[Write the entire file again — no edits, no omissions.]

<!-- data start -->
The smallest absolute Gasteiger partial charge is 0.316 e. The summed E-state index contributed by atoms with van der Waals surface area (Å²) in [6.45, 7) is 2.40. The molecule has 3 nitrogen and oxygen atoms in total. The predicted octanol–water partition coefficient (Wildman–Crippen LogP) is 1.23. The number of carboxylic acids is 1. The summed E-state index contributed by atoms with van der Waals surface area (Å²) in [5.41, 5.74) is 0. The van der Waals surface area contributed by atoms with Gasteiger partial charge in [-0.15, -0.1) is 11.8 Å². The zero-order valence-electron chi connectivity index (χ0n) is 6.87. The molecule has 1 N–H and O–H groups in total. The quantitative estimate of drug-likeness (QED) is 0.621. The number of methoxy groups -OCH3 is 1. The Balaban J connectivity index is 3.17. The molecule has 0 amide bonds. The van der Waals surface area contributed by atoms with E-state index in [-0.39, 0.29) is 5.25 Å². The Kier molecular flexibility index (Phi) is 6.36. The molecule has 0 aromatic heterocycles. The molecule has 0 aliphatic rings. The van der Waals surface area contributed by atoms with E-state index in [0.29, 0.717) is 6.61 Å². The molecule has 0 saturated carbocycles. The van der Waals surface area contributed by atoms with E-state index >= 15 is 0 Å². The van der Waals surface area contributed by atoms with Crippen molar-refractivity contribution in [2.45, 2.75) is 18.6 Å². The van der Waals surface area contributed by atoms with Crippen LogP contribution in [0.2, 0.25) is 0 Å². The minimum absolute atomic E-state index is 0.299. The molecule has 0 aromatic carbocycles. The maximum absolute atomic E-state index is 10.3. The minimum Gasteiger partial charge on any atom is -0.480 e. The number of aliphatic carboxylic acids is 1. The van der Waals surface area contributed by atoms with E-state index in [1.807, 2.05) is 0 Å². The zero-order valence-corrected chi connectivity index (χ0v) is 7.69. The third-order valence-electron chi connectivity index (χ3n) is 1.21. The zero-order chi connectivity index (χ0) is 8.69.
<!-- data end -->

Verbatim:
The smallest absolute Gasteiger partial charge is 0.316 e. The summed E-state index contributed by atoms with van der Waals surface area (Å²) in [6.45, 7) is 2.40. The molecule has 3 nitrogen and oxygen atoms in total. The predicted octanol–water partition coefficient (Wildman–Crippen LogP) is 1.23. The number of carboxylic acids is 1. The summed E-state index contributed by atoms with van der Waals surface area (Å²) in [5.41, 5.74) is 0. The van der Waals surface area contributed by atoms with Gasteiger partial charge in [-0.15, -0.1) is 11.8 Å². The zero-order valence-electron chi connectivity index (χ0n) is 6.87. The molecule has 1 N–H and O–H groups in total. The quantitative estimate of drug-likeness (QED) is 0.621. The number of methoxy groups -OCH3 is 1. The Balaban J connectivity index is 3.17. The molecule has 0 amide bonds. The van der Waals surface area contributed by atoms with E-state index in [-0.39, 0.29) is 5.25 Å². The Kier molecular flexibility index (Phi) is 6.36. The molecule has 0 aromatic heterocycles. The molecule has 0 aliphatic rings. The van der Waals surface area contributed by atoms with E-state index in [0.29, 0.717) is 6.61 Å². The molecule has 0 saturated carbocycles. The van der Waals surface area contributed by atoms with E-state index >= 15 is 0 Å². The van der Waals surface area contributed by atoms with Crippen molar-refractivity contribution in [2.45, 2.75) is 18.6 Å². The van der Waals surface area contributed by atoms with Crippen LogP contribution in [0.2, 0.25) is 0 Å². The minimum absolute atomic E-state index is 0.299. The molecule has 0 aromatic carbocycles. The maximum absolute atomic E-state index is 10.3. The minimum Gasteiger partial charge on any atom is -0.480 e. The number of aliphatic carboxylic acids is 1. The van der Waals surface area contributed by atoms with E-state index in [1.807, 2.05) is 0 Å². The zero-order valence-corrected chi connectivity index (χ0v) is 7.69. The third-order valence-electron chi connectivity index (χ3n) is 1.21. The zero-order chi connectivity index (χ0) is 8.69.